Blood for goods
   On the eve of the deportation of the Jews of Hungary in mid-1944, Joel Brand, a member of the Relief and Rescue Committee of Budapest (Va’ada), which had been established in January 1943 to help Jewish refugees who had escaped from Slovakia and Poland, was summoned by Adolf Eichmann on 25 April 1944 for the purpose of offering his “blood for goods” deal. Approved by Heinrich Himmler, the arrangement would have exchanged one million Jews for goods outside of Hungary. This would have included 10,000 trucks that, Eichmann assured Brand, would be used for civilian purposes, or on the eastern front. The exchange would have allowed Jews to leave Hungary and find refuge in any Allied-controlled part of the world save Palestine, where the Germans had promised Hajj Amin al-Husseini, the mufti of Jerusalem, that Jews would not be permitted to enter.
   Brand was allowed to go abroad and establish contact with representatives of world Jewry and the Allies. Receiving his travel papers on 15 May, the day the deportations began in Hungary, Brand set out for Turkey but was eventually detained by the British in Cairo. His offer, however, did reach the Allies, who considered and rejected it. On 13 July 1944, the British government’s Committee for Refugee Affairs concurred with the Soviet Union that the trucks would be used against the Soviets and voted against making the exchange. The trade would also have violated the Allied principle of “unconditional surrender,” which eschewed the possibility of negotiating with the enemy. Eichmann who had committed to suspend the deportations until a reply was received, reneged on his promise and continued without interruption the transport of Jews to Auschwitz.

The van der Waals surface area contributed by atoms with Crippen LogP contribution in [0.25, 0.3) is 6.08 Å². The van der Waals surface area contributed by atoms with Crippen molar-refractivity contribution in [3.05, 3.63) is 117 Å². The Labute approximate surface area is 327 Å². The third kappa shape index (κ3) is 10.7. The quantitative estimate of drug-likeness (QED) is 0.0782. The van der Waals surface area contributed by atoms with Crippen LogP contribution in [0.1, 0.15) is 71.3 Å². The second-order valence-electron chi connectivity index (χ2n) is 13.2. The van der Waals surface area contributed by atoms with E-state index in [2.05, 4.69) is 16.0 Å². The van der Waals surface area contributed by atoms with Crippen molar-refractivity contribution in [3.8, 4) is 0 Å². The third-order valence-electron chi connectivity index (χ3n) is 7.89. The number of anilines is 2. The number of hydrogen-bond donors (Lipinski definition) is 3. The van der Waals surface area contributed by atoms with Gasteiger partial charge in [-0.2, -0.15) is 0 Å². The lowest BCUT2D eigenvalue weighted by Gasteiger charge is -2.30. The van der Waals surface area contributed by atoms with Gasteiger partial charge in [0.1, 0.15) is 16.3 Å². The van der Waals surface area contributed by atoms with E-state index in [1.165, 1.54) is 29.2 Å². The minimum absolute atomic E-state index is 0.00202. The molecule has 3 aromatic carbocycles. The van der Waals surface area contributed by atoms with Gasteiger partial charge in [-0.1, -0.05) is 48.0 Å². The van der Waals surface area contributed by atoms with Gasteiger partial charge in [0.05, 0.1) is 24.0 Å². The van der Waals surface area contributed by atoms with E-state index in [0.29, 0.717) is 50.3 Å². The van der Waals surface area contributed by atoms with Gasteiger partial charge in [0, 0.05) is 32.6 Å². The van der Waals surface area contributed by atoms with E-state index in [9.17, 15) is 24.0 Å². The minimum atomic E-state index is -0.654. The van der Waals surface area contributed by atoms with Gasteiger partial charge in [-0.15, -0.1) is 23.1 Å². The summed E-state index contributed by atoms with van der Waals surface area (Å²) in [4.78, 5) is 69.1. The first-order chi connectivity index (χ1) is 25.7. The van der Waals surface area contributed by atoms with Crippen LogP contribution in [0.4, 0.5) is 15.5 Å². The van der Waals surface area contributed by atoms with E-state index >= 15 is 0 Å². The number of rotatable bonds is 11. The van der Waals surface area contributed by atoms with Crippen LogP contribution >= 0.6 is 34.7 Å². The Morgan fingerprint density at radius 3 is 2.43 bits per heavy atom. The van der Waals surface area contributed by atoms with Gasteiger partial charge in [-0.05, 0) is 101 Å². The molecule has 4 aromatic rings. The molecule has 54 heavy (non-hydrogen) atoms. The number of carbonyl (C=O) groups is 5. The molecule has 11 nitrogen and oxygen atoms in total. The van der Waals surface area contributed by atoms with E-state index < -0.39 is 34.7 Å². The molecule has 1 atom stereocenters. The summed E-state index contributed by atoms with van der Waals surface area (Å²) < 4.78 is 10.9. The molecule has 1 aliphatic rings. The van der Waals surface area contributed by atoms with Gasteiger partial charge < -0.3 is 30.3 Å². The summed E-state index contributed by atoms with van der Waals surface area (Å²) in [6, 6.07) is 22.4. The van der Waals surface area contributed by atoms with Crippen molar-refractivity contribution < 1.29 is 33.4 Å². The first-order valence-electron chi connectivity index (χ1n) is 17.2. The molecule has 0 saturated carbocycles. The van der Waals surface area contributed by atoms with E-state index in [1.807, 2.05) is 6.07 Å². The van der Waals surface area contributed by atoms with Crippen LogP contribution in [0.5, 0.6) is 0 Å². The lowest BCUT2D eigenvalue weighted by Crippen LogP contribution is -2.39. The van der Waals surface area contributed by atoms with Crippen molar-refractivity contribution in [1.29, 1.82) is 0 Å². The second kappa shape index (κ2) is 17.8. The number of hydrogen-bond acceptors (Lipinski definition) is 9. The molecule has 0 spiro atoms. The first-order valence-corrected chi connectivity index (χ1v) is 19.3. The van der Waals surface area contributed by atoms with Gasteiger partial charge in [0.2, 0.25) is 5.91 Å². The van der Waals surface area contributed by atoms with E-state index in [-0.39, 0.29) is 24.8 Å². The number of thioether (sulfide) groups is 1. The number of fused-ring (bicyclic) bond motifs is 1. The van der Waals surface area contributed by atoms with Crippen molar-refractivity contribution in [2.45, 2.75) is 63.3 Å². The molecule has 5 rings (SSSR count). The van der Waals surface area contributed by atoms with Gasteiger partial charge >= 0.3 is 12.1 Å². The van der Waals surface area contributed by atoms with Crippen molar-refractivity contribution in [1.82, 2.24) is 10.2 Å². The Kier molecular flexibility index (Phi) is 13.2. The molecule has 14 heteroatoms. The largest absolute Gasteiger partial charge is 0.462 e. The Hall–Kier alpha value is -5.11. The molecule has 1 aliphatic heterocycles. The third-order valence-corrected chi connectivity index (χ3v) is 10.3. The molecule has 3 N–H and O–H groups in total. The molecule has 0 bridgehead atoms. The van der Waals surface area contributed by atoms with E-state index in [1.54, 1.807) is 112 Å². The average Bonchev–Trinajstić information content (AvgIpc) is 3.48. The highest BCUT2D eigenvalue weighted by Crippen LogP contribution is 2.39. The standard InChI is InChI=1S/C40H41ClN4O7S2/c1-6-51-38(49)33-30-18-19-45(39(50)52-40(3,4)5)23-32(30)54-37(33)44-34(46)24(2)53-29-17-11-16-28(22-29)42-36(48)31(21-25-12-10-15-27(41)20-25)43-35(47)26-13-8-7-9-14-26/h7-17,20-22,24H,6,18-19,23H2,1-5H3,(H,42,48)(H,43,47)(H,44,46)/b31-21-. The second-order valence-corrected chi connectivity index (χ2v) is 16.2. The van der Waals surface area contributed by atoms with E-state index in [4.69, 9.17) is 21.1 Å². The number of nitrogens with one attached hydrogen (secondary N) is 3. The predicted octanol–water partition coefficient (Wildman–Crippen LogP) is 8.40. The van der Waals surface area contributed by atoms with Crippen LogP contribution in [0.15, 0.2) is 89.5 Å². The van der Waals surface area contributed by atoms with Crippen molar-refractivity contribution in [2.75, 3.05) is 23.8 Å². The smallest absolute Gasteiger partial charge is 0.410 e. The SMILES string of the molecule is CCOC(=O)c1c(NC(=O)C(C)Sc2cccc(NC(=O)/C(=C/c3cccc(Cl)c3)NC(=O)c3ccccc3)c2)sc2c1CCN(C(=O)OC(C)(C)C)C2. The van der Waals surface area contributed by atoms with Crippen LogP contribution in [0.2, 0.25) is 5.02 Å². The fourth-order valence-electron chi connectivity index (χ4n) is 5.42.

Historical dictionary of the Holocaust. . 2014.

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